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RESIDENTIAL PROPERTY | Staff Reporter, Singapore
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Private home prices may climb by up to 2% in 2019

The bonanza of 20,000 units to be launched in early 2019 may curb price growth.

Singapore developers may have to be more sensitive in their pricing going into 2019 thanks to the potential deluge of new project launches amounting to approximately 20,000 private residential units expected in H1, according to a report by OCBC Investment Research (OIR).

The bonanza of new property launches in early 2019 may curtail price growth for 2019, as according to the report, private residential price growth may come in near the low-end of their forecast of 8%-10% for 2018.

“We are projecting price growth to range between -3% to 2% as slower economic growth and the deluge of new launches may act as a dampener on home prices,” the analysts said. “For private transaction sales volumes, we project 8,000-10,000 units for 2018 and 10,000-12,000 units for 2019.”

Also read: Singapore housing market fairly valued: UBS

According to Urban Redevelopment Authority (URA) data excluding executive condominiums (ECs), there are 50,330 residential units in the supply pipeline as of 30 September which is 11.8% higher QoQ. Including ECs, the pipeline would consist of 53,164 units with planning approvals, on top of a potential pipeline supply of around 14,200 units from GLS sites and awarded en-bloc sale sites pending planning approval.

Data from URA and Edmund Tie & Company Research found that Sim Lian Group's Treasure at Tampines development will produce the most units at 2,225. It was followed by Kingsford Development's unnamed project and Logan Property's Florence Residences with 1,882 and 1,410 units available, respectively. 

Rising unsold inventory are causing some concern with developers’ unsold inventories with planning approvals increasing to 31,900 units in Q3 from 27,000 in Q2 2018. Of this, 24% are from the Core Central Region (CCR), 45.4% are in the rest of the central region (RCR) whilst 30.6% are located in the outside central region (OCR), OIR’s report revealed.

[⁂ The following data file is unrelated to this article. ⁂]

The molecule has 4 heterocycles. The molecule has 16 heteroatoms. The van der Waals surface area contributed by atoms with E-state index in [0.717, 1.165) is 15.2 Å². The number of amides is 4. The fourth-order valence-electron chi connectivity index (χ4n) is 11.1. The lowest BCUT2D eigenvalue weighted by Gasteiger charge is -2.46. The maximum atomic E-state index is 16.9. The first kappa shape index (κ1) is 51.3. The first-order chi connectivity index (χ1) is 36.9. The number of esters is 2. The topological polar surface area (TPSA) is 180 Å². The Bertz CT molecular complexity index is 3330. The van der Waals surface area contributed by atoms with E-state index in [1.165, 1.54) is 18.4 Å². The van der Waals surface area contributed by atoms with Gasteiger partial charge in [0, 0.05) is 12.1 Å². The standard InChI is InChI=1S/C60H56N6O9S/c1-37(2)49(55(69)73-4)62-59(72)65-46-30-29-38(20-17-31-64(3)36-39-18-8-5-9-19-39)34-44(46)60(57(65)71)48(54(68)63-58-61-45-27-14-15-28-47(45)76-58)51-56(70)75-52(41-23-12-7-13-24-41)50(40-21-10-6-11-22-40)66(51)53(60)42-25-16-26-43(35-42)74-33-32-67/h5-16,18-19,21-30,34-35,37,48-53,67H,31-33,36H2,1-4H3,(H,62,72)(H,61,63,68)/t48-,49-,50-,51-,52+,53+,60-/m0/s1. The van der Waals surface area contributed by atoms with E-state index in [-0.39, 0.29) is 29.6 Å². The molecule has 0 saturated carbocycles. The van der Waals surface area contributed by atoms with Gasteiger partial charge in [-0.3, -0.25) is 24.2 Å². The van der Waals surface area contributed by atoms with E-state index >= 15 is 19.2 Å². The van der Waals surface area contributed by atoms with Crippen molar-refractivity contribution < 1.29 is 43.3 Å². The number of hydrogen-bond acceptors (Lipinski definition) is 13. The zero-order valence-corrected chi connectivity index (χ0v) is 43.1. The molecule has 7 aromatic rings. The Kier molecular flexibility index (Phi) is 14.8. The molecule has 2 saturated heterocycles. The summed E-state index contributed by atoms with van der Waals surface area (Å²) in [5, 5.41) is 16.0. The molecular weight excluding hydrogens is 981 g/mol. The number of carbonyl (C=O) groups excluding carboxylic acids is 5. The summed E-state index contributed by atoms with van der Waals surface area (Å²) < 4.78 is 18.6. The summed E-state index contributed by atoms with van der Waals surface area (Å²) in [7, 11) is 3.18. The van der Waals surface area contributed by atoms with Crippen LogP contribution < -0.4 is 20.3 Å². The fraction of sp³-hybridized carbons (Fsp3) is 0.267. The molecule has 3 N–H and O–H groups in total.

“However, we note that 57% of the unsold inventory has yet to meet the prerequisites for sale,” the analysts said.

On the other hand, real estate firms such as PropNex and APAC Realty may benefit as developers may be tempted to increase commission fees to incentivise property agents to boost their selling efforts amidst intense competition.

“The time to market would be critical for developers to beat the potential buyer fatigue,” OIR’s analysts said.

Meanwhile, the government’s cooling measures will continue to stifle the market going into 2019 as the cost of owning a home in Singapore has increased, with the exception of Singapore citizens and first time home buyers.

Some Singapore developers already saw relatively lacklustre performances in their share prices prior to the Additional Buyer’s Stamp Duty (ABSD) rates and Loan-to-Value (LTV) limits imposed by the Singapore government.

Also read: Cooling measures to curb demand for landed homes

“The timing of the aforementioned cooling measures caught the market by surprise and compounded the negative returns for developers with significant exposure to the Singapore residential market,” OIR analysts noted.

The analysts added how City Developments (CDL) bore the brunt of weakened investor sentiment as it is seen as a clear proxy to the the Singapore residential market with its sizeable land bank. On the other hand, CDL’s share price has rebounded 3.2% as at the closing price of $8.72 on 4 December, the report revealed.

Nevertheless, OIR analysts said that previously concluded deals could still present sizeable opportunities as a portion of displaced households may seek to buy replacement homes or redeploy their cash windfall back into the physical market as investments.

“From 2017 to 2018 YTD, we estimate that an aggregate $18.4b worth of collective sales were announced, involving approximately 6,500 units,” the analysts highlighted. “Assuming 50% of owners will buy replacement homes and that 80% of proceeds is owner equity, that would imply that around $7.4b of cash capital can be deployed back into the market for unsold homes.” 

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